21 June 2008

Hire love

As I’ve reported elsewhere in this blog, much of my early boating was done courtesy of Weltonfield Narrowboats. I can still remember that back in those quondam days, Weltonfield was a member of the Blue Riband Club, a loose consortium of independent hire companies drawn together by shared standards of boating and service excellence. I looked them up today to see if the Club is still going and was a little saddened by the fact that, yes, it still exists, but that now there are only two member companies – I seem to remember eight or ten members in my youth, but for the life of me can’t remember the others. Could anyone without an addled brain perhaps remember and let me know?

However, it was nice to reacquaint myself, albeit virtually, with the Wyvern Shipping Company and Countrywide Cruisers, who have an aggregate 80 years’ hiring experience between them. They should really write a book, they must have seen it all by now. Even nicer to see that at least one has maintained its original livery, with Wyvern’s nostalgic blue and red giving me a touch of the old ‘recherche de temps perdu’. Where did it all go? I see that CC have moved on from their rather tasty banoffee number and are now decked out in a fetching shade of aquamarine and cream. Of course, one thing led to another and I spent this morning wracking my brains as to who else was about when I was a lass and is still plying their trade to this day, and who has gone to that great hireboat graveyard in the sky (I thought that was Charity Dock. Ed).

In some ways, little has changed. The hire fleets are still dominated by Alvechurch, Anglo-Welsh and Black Prince. Alvechurch has stayed true to its very rakish green, yellow and burnt umber paint scheme with the characteristic Cyclops window always casting its beady eye at you as you approach. Anglo-Welsh seems to be having a BW-inspired ID crisis, switching from blue to green and back to blue, having given up completely on 70s beige and mud (that was a good move) although not forgetting their brief ‘red period’. Black Prince, of course, have never been black. Today they are cherry red, blue and cream while in the earlier Rimmer era, they were a rather startling blue and yellow, with a black prince logo chappie on the side. Weren’t they known as the ‘yellow peril’ back then? Or the ‘blue peril’? Or maybe ‘the yellowey blue or bluey yellow peril?’ All I know is you tended to get out of the way when one of those high beaky Harborough Marine prows came whistling round the corner.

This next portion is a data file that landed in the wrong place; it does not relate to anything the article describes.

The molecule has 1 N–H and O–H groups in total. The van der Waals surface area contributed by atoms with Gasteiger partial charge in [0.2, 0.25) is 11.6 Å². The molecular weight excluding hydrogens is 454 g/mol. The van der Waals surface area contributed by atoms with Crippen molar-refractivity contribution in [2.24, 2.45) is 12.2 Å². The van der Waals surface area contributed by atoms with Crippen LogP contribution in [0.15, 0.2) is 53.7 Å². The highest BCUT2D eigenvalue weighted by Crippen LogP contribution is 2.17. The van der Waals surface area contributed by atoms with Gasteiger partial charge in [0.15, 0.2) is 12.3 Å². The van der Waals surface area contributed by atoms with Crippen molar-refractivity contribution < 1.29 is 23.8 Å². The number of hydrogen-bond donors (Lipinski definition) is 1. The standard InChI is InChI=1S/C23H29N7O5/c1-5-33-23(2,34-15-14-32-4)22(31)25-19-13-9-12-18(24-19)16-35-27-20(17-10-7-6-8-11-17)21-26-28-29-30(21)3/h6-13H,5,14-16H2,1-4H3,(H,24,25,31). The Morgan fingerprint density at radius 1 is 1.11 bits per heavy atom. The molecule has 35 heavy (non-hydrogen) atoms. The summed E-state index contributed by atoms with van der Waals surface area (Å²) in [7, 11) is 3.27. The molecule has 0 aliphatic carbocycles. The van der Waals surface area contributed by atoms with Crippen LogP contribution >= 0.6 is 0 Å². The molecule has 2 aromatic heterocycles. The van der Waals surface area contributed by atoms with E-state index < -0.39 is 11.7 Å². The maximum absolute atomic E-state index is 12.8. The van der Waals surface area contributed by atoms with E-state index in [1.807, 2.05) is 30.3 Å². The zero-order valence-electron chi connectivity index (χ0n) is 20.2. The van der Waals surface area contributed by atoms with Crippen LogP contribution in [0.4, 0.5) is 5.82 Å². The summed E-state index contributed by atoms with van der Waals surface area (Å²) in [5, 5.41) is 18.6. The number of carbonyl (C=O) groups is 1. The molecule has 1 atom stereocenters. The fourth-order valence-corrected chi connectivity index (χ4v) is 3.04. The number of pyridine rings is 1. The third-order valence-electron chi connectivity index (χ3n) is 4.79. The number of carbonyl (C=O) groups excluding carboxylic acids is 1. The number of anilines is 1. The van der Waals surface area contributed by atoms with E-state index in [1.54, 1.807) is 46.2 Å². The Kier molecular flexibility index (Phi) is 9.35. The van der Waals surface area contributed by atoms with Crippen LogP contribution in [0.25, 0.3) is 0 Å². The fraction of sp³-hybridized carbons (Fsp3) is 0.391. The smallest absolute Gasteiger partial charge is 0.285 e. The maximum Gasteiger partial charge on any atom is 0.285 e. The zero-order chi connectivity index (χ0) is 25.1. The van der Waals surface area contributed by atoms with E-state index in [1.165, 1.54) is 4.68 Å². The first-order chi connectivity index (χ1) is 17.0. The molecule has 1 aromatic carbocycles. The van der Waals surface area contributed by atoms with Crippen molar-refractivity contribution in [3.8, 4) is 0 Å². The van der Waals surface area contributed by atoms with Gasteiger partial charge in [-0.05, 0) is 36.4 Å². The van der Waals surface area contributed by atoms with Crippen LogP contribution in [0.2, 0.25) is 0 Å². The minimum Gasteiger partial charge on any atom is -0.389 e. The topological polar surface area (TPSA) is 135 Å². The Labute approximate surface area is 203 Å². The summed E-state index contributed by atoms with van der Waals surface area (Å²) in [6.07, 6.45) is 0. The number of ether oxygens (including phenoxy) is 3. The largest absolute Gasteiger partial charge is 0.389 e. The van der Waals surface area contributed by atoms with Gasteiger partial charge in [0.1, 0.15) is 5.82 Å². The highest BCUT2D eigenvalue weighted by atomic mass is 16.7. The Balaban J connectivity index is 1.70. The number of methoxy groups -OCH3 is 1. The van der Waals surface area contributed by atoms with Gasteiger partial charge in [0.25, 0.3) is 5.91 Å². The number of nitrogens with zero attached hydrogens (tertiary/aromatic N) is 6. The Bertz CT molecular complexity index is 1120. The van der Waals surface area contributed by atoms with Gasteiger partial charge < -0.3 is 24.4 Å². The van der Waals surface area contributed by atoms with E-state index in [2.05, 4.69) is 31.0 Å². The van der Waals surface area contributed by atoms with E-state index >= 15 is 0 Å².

Personally, I found the only peril really lay with those black and burgundy Bugattis of the Grand Union, the Weed boats. The Weeds were from Concoform Marine and I’ve never seen hire boats shift that fast. We were once hit by one on a bend and it left a three inch deep dent in the bow, such was the momentum-driven impact. One also zoomed past us moored up at Braunston and it ripped both pins clean out of the bank and drew us into the middle of the cut. I was too absorbed with my SuperNoodles at the time and didn’t notice until I came to step outside and found water either side.

It’s good to see people like Rose Narrowboats, Clifton Cruisers, Canal Cruising Company, College Cruisers, Clubline, Middlewich Narrowboats, Shire Cruisers and Chas Hardern still around – and still proving that smaller specialists can succeed. But I wonder whatever happened to the likes of Gordons Pleasure Cruisers who worked out of Napton? They seemed to be everywhere at one time, their distinctive white and blue boats having an almost Canaltime ubiquity. And English County Cruises? Dartline? Brummagem Boats? Braunston Boats? And goodness knows how many more I’ve forgotten. Time for someone to write the definitive history of the hire trade, don’t you think?

I’m reminded of past times every so often when I see the unmistakeable lines of a Harborough Marine boat that’s now in private hands. There’s one just round the corner from us that’s been done up in ‘peril paint’ – maybe as an homage to the old BP? - and it looks cracking. In fact, every one I’ve seen is immaculate and lovingly tended, and I reckon that they have a bit of retro style these days. They do say, if you wait long enough, everything becomes fashionable again...although maybe not my purple corduroy dungarees with patches on the bum.

P.S. Gosh, this took me back! I'm indebted to http://www.asmith.org.uk/ for the following:

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